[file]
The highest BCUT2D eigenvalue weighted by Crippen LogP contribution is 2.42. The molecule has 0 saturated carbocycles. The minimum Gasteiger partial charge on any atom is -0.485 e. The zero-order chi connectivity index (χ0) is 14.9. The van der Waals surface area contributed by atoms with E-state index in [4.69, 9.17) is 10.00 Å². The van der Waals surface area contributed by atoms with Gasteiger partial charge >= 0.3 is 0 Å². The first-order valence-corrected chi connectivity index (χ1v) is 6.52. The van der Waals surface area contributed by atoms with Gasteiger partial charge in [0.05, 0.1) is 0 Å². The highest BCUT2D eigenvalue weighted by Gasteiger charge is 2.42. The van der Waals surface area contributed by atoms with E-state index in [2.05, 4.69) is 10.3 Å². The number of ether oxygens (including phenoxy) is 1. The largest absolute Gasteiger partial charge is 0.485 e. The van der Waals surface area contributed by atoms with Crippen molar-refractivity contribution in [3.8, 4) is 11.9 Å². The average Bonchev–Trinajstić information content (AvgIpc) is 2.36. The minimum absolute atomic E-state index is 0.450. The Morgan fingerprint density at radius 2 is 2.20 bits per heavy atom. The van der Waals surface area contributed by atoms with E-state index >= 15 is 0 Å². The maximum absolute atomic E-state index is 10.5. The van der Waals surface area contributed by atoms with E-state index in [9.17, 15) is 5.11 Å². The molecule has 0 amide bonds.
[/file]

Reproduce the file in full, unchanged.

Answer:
The highest BCUT2D eigenvalue weighted by Crippen LogP contribution is 2.42. The molecule has 0 saturated carbocycles. The minimum Gasteiger partial charge on any atom is -0.485 e. The zero-order chi connectivity index (χ0) is 14.9. The van der Waals surface area contributed by atoms with E-state index in [4.69, 9.17) is 10.00 Å². The van der Waals surface area contributed by atoms with Gasteiger partial charge >= 0.3 is 0 Å². The first-order valence-corrected chi connectivity index (χ1v) is 6.52. The van der Waals surface area contributed by atoms with Gasteiger partial charge in [0.05, 0.1) is 0 Å². The highest BCUT2D eigenvalue weighted by Gasteiger charge is 2.42. The van der Waals surface area contributed by atoms with E-state index in [2.05, 4.69) is 10.3 Å². The number of ether oxygens (including phenoxy) is 1. The largest absolute Gasteiger partial charge is 0.485 e. The van der Waals surface area contributed by atoms with Crippen molar-refractivity contribution in [3.8, 4) is 11.9 Å². The average Bonchev–Trinajstić information content (AvgIpc) is 2.36. The minimum absolute atomic E-state index is 0.450. The Morgan fingerprint density at radius 2 is 2.20 bits per heavy atom. The van der Waals surface area contributed by atoms with E-state index >= 15 is 0 Å². The maximum absolute atomic E-state index is 10.5. The van der Waals surface area contributed by atoms with E-state index in [9.17, 15) is 5.11 Å². The molecule has 0 amide bonds.